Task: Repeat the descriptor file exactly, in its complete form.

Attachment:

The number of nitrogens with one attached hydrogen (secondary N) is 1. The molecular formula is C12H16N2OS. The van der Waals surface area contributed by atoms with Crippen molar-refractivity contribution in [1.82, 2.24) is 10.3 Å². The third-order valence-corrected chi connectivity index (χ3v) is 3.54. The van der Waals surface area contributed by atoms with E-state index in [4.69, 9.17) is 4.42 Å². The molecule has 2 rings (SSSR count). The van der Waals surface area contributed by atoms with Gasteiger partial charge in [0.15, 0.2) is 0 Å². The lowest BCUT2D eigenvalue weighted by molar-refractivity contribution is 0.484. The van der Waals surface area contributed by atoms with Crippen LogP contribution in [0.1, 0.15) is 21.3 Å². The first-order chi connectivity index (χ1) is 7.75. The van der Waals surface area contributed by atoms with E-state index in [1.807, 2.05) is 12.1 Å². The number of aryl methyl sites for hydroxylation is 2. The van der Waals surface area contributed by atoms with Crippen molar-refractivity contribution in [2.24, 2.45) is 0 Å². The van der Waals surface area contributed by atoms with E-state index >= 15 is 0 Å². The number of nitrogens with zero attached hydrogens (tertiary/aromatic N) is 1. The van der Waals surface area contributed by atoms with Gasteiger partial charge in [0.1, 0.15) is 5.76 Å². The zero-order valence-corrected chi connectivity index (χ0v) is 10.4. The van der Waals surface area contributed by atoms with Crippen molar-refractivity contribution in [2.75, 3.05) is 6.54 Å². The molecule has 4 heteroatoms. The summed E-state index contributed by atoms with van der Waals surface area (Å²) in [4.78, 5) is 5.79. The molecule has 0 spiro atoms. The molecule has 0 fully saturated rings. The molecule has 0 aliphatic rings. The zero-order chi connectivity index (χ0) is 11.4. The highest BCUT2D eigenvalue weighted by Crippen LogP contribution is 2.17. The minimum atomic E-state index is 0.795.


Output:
The number of nitrogens with one attached hydrogen (secondary N) is 1. The molecular formula is C12H16N2OS. The van der Waals surface area contributed by atoms with Crippen molar-refractivity contribution in [1.82, 2.24) is 10.3 Å². The third-order valence-corrected chi connectivity index (χ3v) is 3.54. The van der Waals surface area contributed by atoms with E-state index in [4.69, 9.17) is 4.42 Å². The molecule has 2 rings (SSSR count). The van der Waals surface area contributed by atoms with Gasteiger partial charge in [0.15, 0.2) is 0 Å². The lowest BCUT2D eigenvalue weighted by molar-refractivity contribution is 0.484. The van der Waals surface area contributed by atoms with Crippen LogP contribution in [0.1, 0.15) is 21.3 Å². The first-order chi connectivity index (χ1) is 7.75. The van der Waals surface area contributed by atoms with E-state index in [1.807, 2.05) is 12.1 Å². The number of aryl methyl sites for hydroxylation is 2. The van der Waals surface area contributed by atoms with Crippen molar-refractivity contribution in [2.24, 2.45) is 0 Å². The van der Waals surface area contributed by atoms with E-state index >= 15 is 0 Å². The number of nitrogens with zero attached hydrogens (tertiary/aromatic N) is 1. The van der Waals surface area contributed by atoms with Gasteiger partial charge in [0.1, 0.15) is 5.76 Å². The zero-order valence-corrected chi connectivity index (χ0v) is 10.4. The van der Waals surface area contributed by atoms with Crippen molar-refractivity contribution in [2.75, 3.05) is 6.54 Å². The molecule has 4 heteroatoms. The summed E-state index contributed by atoms with van der Waals surface area (Å²) in [4.78, 5) is 5.79. The molecule has 0 spiro atoms. The molecule has 0 fully saturated rings. The molecule has 0 aliphatic rings. The zero-order chi connectivity index (χ0) is 11.4. The highest BCUT2D eigenvalue weighted by Crippen LogP contribution is 2.17. The minimum atomic E-state index is 0.795.